While I celebrate the opportunities we have to sample authentic dishes from around the world brought right to my doorstep through a wide variety of wonderful restaraunts, something in me craves a deeper connection. Luckily, diversity has hit main street and it is not difficult to find a guide. The medium is food and mentors abound.

Guilford County has some great specialty food stores, particularly for Latin and Asian cuisines. While I get most of my basic spices from Deep Roots, just up on the corner of Spring Garden and Pomona is an excellent Asian market. While I have had some language difficulties, the people who work there have been very accomodating. They have a multi-lingual staff and last weekend there was one young man who spoke English. (A hint--if you're an English only speaker like me and you're in a store where no one seems to speak it, find a customer who is between 10 and 14. I've never failed to get excellent advice from teenagers). They have a great variety and their prices are about half what you find in the major stores. One thing that I have noticed at every Asian market I've been to--they have shown my children the utmost affection. As babies they were cooed over, as toddlers they were surrounded by rich delighted laughter. Now as pre-teens/teens, they elicit a smile and a fond compliment to me. It gives me an almost embarassing satisfaction, you know, like sucking on a Ghirardelli brownie.

So you know where to go, what do you get? The ingredients marked with * are available at most Asian markets.

Vietnamese Dumplings


1 lb ground meat (usually pork)
*1 plg dried black mushrooms
1/2 lb carrots, shredded and with the moisture pressed out
5 stalks celery, sliced thin
1/2 lb shrimp, peeled, deveined and chopped
1 egg
1 tsp vegetable oil
1Tbls sugar
1 tsp salt
1 Tbls dried garlic
1 tsp freshly ground or cracked black pepper

Now here's the tricky part. At the Asian market look for a package called 'Banh Bao.' Basically, this is Jiffy or Bisquick, Asian style. So you need--

*2 pkgs Banh Bao

Mix like it says on the package. It's just a baking mix with yeast in it so you have to let it raise.

After raising, pull off a handful of dough. Roll it into a 6 inch oval. Put 2 Tbls filling in middle of oval. Press into filling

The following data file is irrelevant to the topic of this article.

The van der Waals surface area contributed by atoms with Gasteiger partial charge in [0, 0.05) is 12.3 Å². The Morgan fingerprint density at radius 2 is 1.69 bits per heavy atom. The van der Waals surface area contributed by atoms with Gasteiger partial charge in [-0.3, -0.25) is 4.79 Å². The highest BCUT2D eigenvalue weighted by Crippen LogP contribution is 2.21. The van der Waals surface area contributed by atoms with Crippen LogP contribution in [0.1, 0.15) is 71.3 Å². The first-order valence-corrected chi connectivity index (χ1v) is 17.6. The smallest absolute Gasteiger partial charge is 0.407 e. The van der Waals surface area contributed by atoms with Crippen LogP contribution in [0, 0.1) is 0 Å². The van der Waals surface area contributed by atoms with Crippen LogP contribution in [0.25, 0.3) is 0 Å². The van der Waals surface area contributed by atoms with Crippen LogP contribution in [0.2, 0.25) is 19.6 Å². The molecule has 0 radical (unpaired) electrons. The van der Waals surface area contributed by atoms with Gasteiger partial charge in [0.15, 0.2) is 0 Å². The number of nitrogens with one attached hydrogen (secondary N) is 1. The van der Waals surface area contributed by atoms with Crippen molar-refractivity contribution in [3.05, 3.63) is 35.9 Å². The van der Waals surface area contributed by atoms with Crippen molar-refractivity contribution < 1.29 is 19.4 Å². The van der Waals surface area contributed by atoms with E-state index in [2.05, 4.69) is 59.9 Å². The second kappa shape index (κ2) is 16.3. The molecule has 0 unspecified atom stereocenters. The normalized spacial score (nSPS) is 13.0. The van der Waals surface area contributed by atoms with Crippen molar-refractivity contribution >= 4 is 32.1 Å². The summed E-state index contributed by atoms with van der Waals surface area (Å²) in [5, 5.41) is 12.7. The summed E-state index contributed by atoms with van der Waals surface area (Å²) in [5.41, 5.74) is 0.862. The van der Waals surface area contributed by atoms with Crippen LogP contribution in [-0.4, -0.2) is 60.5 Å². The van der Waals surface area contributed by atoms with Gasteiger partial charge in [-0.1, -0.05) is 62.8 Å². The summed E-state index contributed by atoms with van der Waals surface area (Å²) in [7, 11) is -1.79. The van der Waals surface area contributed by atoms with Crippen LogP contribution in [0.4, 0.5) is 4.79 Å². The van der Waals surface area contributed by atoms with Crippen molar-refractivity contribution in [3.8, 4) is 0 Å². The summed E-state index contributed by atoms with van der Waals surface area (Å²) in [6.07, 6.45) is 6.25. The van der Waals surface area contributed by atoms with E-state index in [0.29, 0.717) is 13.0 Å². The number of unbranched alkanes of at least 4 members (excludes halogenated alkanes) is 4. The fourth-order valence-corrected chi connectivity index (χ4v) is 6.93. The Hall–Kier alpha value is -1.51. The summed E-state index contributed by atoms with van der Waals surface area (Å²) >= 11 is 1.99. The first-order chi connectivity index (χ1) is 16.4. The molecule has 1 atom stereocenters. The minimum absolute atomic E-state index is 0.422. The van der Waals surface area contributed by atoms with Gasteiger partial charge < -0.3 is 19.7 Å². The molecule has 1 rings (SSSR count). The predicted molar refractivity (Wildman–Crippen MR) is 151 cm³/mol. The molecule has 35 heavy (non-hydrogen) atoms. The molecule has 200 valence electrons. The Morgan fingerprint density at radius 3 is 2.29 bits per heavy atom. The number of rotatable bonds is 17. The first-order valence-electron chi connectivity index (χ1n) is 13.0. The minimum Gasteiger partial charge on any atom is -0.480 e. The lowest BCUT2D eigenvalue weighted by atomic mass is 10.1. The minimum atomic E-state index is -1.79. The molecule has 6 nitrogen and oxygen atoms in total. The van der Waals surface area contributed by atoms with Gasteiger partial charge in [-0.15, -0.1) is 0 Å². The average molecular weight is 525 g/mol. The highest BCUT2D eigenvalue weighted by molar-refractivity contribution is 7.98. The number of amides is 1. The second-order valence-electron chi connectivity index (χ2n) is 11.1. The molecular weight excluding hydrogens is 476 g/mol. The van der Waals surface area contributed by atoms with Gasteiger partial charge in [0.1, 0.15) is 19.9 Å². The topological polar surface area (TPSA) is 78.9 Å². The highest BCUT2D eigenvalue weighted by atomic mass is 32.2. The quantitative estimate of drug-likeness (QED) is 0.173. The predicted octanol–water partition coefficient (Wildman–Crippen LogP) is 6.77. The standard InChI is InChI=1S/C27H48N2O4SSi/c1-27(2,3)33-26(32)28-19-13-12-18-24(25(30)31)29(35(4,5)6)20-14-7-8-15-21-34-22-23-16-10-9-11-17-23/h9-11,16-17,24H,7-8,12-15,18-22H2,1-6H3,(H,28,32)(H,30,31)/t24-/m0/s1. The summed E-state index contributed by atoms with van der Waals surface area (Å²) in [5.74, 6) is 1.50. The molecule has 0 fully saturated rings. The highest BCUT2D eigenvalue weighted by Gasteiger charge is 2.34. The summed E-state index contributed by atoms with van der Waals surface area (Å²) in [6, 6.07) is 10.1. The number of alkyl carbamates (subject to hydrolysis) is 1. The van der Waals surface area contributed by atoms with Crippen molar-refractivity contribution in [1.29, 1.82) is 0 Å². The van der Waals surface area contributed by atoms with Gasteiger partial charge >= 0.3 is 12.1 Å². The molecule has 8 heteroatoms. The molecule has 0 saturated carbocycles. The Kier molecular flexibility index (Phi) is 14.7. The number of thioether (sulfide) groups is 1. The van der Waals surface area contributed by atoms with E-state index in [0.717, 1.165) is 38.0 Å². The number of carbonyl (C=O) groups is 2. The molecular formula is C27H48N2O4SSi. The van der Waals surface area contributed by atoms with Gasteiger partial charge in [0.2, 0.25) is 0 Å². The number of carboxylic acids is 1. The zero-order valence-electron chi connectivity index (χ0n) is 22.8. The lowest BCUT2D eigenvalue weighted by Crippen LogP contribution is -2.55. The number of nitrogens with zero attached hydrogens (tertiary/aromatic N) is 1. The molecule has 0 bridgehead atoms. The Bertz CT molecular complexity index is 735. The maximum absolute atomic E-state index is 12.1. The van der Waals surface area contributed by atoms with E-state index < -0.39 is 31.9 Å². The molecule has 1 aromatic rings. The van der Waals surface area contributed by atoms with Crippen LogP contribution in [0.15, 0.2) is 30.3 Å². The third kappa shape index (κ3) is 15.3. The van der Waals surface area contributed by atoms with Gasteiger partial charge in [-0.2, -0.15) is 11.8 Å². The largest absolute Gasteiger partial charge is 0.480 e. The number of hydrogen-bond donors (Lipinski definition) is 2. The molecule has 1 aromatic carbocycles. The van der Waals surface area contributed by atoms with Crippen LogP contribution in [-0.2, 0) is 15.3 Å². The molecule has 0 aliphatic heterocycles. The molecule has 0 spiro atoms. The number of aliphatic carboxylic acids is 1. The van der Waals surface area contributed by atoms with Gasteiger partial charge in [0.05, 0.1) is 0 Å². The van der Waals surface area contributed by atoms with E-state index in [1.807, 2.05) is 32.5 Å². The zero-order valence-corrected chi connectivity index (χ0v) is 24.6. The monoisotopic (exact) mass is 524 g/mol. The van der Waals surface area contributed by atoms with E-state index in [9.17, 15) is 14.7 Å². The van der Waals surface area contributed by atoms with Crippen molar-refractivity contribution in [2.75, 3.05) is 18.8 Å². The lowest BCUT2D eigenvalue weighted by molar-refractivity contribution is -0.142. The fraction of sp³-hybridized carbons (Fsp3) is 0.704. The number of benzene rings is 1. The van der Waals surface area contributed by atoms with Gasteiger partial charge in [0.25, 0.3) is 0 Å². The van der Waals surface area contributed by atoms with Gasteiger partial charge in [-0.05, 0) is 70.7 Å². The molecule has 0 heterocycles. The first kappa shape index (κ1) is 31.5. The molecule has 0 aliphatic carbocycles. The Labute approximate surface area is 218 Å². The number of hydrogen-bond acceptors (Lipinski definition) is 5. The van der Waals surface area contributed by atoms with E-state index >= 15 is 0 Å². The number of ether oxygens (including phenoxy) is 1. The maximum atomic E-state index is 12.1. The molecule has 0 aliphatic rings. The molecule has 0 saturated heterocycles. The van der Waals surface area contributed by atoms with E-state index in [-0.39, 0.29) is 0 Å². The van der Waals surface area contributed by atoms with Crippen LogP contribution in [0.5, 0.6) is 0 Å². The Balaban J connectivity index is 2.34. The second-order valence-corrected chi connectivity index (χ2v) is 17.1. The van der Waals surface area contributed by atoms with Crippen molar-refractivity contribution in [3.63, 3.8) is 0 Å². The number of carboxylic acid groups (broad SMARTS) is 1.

*1 quail egg

Whoa--wait a minute. A quail egg? Yup, they come in cans, they're inexpensive, and while they're really little they have a great flavor.

Arrange around filling five slices of

*Chinese-style sausage

Pinch together the edges of the dough around the filling. Seal the top.
Repeat until you've used all the dough and filling.

Steam over water with

2 Tbls vineagar added.

Don't crowd the dumplings as they will rise again as they are cooking. Steam for at least 1/2 hr to make sure pork is cooked through.

In case this recipe peaks your interest, you can find more than 150
more authentic recipes in the book 'Our Mixing Bowl' which is available at the Greensboro NC agency FaithAction. One of the nice things about this collection is all the recipes are from local people. The only continent not represented is Antarctica. The books are $12, $15 with shipping. Their website is http:www.faithaction.com or you can send them a check to FaithAction Cookbook, 705 N Greene St, Greensboro NC 27401

Saturday, October 01, 2005


A cast iron pan is your palette and spices your pigment. You work in earth tones--umber, ocher, raw sienna. The basic spices are a visual treat. You lay sassy paprika next to a sensuous curry just to enjoy how they complement each other. Colors link to memory, the paint scheme of your mother's kitchen or sunlight on fall leaves. You pour out some ground coriander seed for the lightness of the low tone yellows.

Spices are sensual. If their colors spark memory and association, the odors momentarily intoxicate. You reach for some oil to coat the pan. Olive oil, nice, green and exotic. Or peanut --less color but a strong worker, persistent and unremitting no matter the heat. You watch the oil carefully over the high flame then pour on a handful of cumin and coriander or maybe an earthy chili powder, stirring quickly to keep it from burning. This is alchemy--the dry powders steam and the steam carries an intense aroma bringing you into the moment, and yet stirring deep memories of lands and cultures you have never experienced. Generations, ages, traditions, the meanings lost and indescribable and yet present in your kitchen.

The aroma intensifies. It is like the brilliant pheonix swelling to bursting. Unlike the mythical bird, it needs to be fed if it is not to become a pile of sticky ash. You stir in some roasted green peppers and eggplant , the skins pulled off and the bitter seeds skimmed away. As you stir, the pallid flesh becomes suffused with earth tones, as if new blood is being pumped into it. You add the meat of plum tomatos.The mixture begins to swell and sweat and as bubbles burst the air becomes full.

You pull the pan off the flame and quickly move the contents into a hand thrown ceramic bowl. You open the oven and the smell of warmed flat bread greets you like a familiar companion. Your friends will layer the eggplant in the bread, giggle at burnt fingers, too eagar to allow any of it to cool. They look over your shoulder enjoying the colors in the dishes, the steamed redness of your cheeks. They breathe deeply and roll their eyes and sigh. They bite and, ecstasy! The flavors roll on their tongue, accented by a little bitterness of the pan, the textures delight, pillowy bread and the melting filling.